In most divorce cases, there are limited resources: you only have so much time, energy, and money to spend. To help direct your lawyer's efforts and reach a resolution you can be satisfied with, it is helpful for you to decide where to spend these resources.
The first step is to recognize what the issues in your case are likely to be and what you would like to happen.
Because you and your spouse are dividing your finances, you have to decide which assets you want to keep and which debts you want to avoid. Start by making a list of the largest assets and debts. Do you want to keep the family home? Or do you want to be free of the mortgage? Do you want cash now? Or are you more worried about future savings?
If you have children, there will likely be something to negotiate. Even if both parents agree on who should have custody of the children, there are still visitation and decision-making issues that need to be worked out. How will holidays and vacations be divided -- with each parent having some time each year, with the parents trading off each year, or something else? Who will make medical, educational, or religious decisions?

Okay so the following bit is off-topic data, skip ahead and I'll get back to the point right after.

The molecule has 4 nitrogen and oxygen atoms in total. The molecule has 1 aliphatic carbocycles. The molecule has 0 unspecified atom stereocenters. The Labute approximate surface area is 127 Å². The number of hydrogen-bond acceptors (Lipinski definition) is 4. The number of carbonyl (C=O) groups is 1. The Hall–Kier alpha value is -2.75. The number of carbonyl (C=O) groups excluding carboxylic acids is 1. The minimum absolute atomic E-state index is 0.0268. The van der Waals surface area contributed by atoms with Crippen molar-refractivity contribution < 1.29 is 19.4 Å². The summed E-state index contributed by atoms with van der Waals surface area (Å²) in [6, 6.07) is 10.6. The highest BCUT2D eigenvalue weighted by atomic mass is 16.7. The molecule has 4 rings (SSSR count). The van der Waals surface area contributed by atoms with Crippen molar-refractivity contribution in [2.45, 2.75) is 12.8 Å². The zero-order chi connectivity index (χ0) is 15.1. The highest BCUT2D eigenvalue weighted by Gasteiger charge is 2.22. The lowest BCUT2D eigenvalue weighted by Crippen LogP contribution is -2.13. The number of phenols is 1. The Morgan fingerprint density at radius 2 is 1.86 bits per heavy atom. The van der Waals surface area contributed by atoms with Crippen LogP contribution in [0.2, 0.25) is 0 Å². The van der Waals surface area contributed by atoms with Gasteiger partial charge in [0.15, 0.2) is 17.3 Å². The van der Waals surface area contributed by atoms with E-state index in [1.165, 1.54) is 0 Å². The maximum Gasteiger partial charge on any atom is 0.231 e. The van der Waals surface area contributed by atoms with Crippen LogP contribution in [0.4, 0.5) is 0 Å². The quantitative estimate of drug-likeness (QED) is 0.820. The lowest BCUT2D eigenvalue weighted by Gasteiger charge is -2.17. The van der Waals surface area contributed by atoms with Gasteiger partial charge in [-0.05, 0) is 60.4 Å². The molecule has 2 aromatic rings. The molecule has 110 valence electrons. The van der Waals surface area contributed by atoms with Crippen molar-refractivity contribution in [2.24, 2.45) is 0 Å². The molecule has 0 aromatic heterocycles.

Once you have identified what the issues are, start deciding what is most important to you. What do you care enough about to fight for? What are you willing to compromise on or give up entirely? And remember to factor in how fighting over these issues will affect both your ability to co-parent with your spouse/ex-spouse and your children's emotional health.
Now, number each priority from most important to least. Like a task list, this shows you where you should direct your limited resources. Further, it can later remind you that fighting too much for your #4 limits your ability to fight for your #1.
Over time, it's important to review and reconsider your priorities. How long are you willing to fight? And more practically, how long can you afford to fight? It is very likely that if your case drags on, you will become more open to compromise for the items lower on your list.